Kathryn's Peace Corps Adventure

The opinions expressed and experiences described in this blog are mine personally. Any musings that you read here are not affiliated or endorsed by Peace Corps or U.S. government. Or Starbucks. And I'm not making any money from any of this, so don't send a lawsuit my way. Got it?

Sunday, May 20, 2007

porn? potato!

I called my friend (and fantastic comic book artist) Tony Akins about a week ago to say hey and hear about life in Chicago. (Oh, Chicago Cubs, when will you stop breaking my heart?) And he simply stated, “Your Spanish must be excellent at this point.” Sorry doll, I have to disagree with you there. I can order food, talk about going to the states, even explain my ethnicity with no problem, but there are times when I make a small mistake and boom! start from scratch.

Case in point: Thursday afternoon, a handful of kids from my 6th grade class knock on the door. I open the door and see them sitting outside on the ground and they are silent and looking awkward.

K: Hi…?
6th: Hey….do you have…one of those things?
K: What?
6th: You know, one of those things that a person needs.
K: [Confused look on face]
6th: The thing that you use…
K (thinking): Is this happening? Am I listening correctly?
6th: We heard…(laughing)
K: What do you guys need?
Brayan: (pulling out wallet) This! This is what we need (opens up wallet and shows me an unused condom).
K (thought process/freak out in head): Dude, you are 12 years old. You don’t have a girlfriend. Are you just carrying that around as some sort of status symbol? Still, you’re freaking me out. How am I ever going to be able to give you sex ed charlas without feeling like a parent? Or worse, a whore because I ‘have the information’? And why are you coming to me asking for condoms? Do I have some sort of rep as the condom girl? Or maybe it’s a good thing that you’re coming to me, because you feel as though you are comfortable enough with me to ask questions. I should be helping you, right? Dang Brayan, you are 12!

Brayan: We need one of these.
K: For what? No way!

The aforementioned statement in Spanish is ‘Por? No, papa!’…but I said it in a way that sounded more like ‘porno papa’ (porn potato) and the kids called me on it. They started asking, “What’s porn?”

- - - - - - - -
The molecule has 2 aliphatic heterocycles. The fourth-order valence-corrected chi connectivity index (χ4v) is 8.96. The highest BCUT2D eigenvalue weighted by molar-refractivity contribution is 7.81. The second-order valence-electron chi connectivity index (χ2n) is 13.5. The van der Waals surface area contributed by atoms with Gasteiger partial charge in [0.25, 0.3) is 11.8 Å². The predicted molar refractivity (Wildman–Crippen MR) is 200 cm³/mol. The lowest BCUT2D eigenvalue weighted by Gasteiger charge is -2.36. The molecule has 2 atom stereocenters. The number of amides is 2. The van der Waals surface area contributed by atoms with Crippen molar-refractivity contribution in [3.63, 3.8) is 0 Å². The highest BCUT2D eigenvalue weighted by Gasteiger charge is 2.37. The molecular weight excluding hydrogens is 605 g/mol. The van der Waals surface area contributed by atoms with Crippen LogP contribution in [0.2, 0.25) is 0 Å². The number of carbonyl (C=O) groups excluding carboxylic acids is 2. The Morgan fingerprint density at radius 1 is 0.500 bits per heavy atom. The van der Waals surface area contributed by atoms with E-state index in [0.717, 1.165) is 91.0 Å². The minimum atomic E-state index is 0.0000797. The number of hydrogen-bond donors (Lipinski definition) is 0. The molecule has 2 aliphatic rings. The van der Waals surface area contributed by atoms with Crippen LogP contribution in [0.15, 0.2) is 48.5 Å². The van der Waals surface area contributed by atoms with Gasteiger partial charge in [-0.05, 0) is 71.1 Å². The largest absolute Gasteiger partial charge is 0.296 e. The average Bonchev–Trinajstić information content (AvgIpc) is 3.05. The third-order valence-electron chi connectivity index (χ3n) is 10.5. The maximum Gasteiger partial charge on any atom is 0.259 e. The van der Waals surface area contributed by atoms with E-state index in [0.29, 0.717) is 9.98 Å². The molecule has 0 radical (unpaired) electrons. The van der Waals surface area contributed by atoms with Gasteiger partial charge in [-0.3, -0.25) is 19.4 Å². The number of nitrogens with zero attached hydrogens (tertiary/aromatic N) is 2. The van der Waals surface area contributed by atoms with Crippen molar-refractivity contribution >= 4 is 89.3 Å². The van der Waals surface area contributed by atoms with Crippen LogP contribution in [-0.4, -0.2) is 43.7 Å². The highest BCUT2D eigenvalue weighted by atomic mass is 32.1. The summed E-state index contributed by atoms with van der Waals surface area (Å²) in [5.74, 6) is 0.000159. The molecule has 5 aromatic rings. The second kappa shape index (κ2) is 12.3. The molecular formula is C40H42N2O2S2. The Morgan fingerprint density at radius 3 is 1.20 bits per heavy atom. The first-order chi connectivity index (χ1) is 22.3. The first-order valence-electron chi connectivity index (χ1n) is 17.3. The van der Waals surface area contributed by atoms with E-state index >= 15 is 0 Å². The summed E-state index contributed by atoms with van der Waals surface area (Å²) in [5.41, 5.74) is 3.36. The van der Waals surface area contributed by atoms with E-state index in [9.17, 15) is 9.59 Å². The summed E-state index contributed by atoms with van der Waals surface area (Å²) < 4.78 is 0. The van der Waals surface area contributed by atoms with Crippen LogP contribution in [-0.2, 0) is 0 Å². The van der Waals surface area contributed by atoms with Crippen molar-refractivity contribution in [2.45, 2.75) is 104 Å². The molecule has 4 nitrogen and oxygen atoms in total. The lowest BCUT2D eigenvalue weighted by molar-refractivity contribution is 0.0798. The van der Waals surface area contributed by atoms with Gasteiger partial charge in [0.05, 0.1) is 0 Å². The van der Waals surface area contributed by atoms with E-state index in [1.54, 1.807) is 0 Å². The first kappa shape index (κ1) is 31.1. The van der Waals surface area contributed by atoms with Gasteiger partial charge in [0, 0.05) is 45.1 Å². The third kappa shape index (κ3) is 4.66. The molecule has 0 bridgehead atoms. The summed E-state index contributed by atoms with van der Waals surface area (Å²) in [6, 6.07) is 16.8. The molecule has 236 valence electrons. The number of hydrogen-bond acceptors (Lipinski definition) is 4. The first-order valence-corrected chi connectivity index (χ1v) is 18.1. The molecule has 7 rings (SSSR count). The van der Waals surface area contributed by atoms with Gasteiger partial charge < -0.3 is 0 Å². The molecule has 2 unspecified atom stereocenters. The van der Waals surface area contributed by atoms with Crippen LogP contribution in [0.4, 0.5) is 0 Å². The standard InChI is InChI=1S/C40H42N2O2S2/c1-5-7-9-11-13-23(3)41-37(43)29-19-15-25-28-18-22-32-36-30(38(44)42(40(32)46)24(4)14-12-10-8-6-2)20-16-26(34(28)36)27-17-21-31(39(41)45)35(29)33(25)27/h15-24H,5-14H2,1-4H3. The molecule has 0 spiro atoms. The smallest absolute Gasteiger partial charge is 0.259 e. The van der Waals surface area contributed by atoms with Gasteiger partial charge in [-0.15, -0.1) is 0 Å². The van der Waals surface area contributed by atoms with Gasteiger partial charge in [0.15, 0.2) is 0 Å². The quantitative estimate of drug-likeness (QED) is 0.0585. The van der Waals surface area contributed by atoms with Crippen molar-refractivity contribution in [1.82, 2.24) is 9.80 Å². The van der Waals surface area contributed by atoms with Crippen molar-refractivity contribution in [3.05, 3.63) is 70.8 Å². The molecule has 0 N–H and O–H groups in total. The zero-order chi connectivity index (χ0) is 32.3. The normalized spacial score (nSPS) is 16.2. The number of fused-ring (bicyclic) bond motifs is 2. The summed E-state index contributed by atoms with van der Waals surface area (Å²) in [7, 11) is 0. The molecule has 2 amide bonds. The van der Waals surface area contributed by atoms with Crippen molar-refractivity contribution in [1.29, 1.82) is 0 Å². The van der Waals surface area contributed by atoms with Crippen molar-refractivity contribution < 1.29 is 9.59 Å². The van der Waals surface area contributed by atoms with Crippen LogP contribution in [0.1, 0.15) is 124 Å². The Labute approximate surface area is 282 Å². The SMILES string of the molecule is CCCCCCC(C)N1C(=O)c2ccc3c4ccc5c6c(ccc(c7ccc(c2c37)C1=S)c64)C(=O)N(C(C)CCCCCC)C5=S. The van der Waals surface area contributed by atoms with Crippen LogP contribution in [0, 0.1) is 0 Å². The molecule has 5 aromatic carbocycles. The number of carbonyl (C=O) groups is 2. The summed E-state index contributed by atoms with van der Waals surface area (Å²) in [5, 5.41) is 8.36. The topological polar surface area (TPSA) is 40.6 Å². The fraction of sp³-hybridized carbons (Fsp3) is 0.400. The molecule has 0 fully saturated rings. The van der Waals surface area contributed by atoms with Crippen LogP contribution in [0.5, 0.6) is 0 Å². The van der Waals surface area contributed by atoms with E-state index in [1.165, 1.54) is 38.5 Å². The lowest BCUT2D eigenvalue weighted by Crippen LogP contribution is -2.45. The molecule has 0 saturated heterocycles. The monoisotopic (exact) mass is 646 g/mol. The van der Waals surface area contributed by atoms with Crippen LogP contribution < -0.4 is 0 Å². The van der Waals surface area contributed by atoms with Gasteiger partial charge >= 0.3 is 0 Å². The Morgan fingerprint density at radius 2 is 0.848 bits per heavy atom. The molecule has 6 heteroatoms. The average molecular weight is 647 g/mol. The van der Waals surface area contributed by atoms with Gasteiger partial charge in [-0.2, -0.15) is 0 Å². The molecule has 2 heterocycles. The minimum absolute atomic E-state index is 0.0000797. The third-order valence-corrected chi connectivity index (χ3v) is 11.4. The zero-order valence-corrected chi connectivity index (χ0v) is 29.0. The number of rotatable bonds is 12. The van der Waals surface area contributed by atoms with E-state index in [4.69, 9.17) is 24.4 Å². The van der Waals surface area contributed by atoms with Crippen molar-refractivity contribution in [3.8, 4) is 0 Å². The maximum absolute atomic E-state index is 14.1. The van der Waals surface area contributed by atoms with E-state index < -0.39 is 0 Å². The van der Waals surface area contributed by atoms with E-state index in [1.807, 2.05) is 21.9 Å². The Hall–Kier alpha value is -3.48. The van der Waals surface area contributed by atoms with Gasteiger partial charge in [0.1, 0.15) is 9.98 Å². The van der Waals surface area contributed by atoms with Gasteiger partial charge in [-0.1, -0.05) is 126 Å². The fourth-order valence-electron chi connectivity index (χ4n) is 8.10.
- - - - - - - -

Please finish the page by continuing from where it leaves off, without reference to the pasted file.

That’s when I told them that if they want some condoms, they could go to the health center and get them because they are cheap and available. I have to get cracking on those sex ed charlas soon. As for the explanation of porn, I didn’t even get to that. They booked as soon as I told them that the health center had condoms.

So there you go Tony Akins, again with the potatoes.

dance dance revolution

Feria time again in San Ramón! I didn’t attend all the events (like church or the first presentation of the candidates for queen) but I tried to attend the more important ones. I did miss the cultural night at the colegio, which made me sad, but I wasn’t feeling well and since it was raining, I didn’t want to risk getting sicker and missing out on the disco. I taught English the next day and a few of my students came up to me and said, “You missed out on cultural night! You were brought up at rey feo!”

Rey Feo, ‘Ugly King’, is kind of a mock election that towns generally hold during their ferias. The guy candidates dress up as females but in the tackiest outfits they can find and an ugly king is crowned. But the big thing about rey feo is that people in town get roasted. For example, “Prof. Jhonny has been drafted by the Lakers because they need some tall players!” (He’s 5’3”). Mine was, “Catita, who’s your boyfriend of the month? Prof. Jhonny? No, that’s old news. Prof. Oscar? Yeah, they’re the ideal couple. No, he has 5 girlfriends. Where’s that curly head guy that visited you? Maybe he’s the new one.” I’m actually glad I wasn’t there for that because that’s pretty embarrassing.

Friday the 4th was the election of the queen. It wasn’t as exciting as last year because they didn’t do it in rounds. Instead, the candidates were presented and then people had an hour to cast votes (aka put money into an envelope) for the girl they wanted to be queen. The fun part was that during that hour, the coordinator cleared the stage and turned off the lights for a mini disco. For the first few minutes, it was similar to a 7th grade dance with people on either side of the room staring at each other. One of the kids from my class came up to me and pulled me to the stage. It was embarrassing at first, but a lot of people started screaming my name which made it really fun. Plus, the DJ said, “And here we have our North American cutie dancing with someone that isn’t Prof. Oscar! Watch out Oscar!” Soon after, people started coming to the dance floor and it was a good time. After the hour was up, the director of the colegio announced the queen and that was it. No drama of opening up each envelope and pulling out 2000 lempiras for their candidate.